Believe it or not, "ice" climbs form in the Flatirons. They tend to provide a strange experience as they frequently feel serious and committing despite their proximity to Boulder. Protection tends to be scarce as does ice that provides good sticks, however the angle of the routes tends to compensate for the thickness and quality of the ice. The routes on the Flatirons seem to come in a few days after a big dump of snow during cold weather.
All of the documented routes are in the northern Flatirons, so park at Chataqua.
Originally I listed this route as a comment under Call the Copps, but having climbed it twice now, and both times finding it in much better conditions than CTC, I think it warrants a description. The climb is an excellent, moderate, trad, mixed pitch with fat reliable ice by Flatiron standards. The route starts up dryish rock before entering the RFC. Eventually, enter a chimney with okay ice for feet. After a small cave, exit up the A-frame roof, then step left across a slab to some trees.Th...[more]Browse More Classics in CO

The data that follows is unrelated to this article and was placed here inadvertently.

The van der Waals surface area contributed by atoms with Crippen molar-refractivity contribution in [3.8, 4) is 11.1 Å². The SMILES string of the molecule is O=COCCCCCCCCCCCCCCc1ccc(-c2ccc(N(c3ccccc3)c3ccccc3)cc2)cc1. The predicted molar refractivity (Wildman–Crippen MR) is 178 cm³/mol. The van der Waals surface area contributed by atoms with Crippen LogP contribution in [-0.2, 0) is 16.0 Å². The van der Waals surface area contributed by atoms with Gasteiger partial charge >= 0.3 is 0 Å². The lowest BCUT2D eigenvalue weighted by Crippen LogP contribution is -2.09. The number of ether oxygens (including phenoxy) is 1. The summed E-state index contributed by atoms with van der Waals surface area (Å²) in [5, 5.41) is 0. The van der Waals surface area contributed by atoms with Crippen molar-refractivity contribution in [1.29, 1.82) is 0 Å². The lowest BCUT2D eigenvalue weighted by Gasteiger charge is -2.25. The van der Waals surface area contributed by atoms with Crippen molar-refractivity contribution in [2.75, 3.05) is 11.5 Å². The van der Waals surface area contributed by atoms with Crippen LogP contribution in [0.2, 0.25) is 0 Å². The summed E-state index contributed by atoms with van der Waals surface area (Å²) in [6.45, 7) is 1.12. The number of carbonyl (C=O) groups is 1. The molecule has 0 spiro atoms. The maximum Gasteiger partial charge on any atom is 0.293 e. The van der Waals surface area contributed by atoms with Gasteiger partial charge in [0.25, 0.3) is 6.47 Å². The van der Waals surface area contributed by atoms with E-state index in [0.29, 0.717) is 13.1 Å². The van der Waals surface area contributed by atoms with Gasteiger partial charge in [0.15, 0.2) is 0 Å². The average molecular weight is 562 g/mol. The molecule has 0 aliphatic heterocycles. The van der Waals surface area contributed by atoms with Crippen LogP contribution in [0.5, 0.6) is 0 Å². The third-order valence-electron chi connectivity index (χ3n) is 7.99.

I've done two ice climbs in the southern Flatirons. A three-pitch-or-so line forms almost every November of December up an otherwise undistinguished crag high on Bear Peak, to the south of Shanahan Crag. A fairly obvious talus slope diagonals up and left to reach it. A good three- or four-pitch line formed one year in the late 80s or early 90s up the middle of the east face of the Goose. We called it Wild Goose Chase, but I think Greg Davis and a partner had climbed it the week before (and probably Gary Neptune years before that). Both were fun and interesting and impossible to rate, like true alpine climbs: thin ice and mixed scratching on the 50-degree Flatiron slabs. Every Boulder ice climber should do one of these Flatiron ice climbs someday. They're unique and right in our backyard.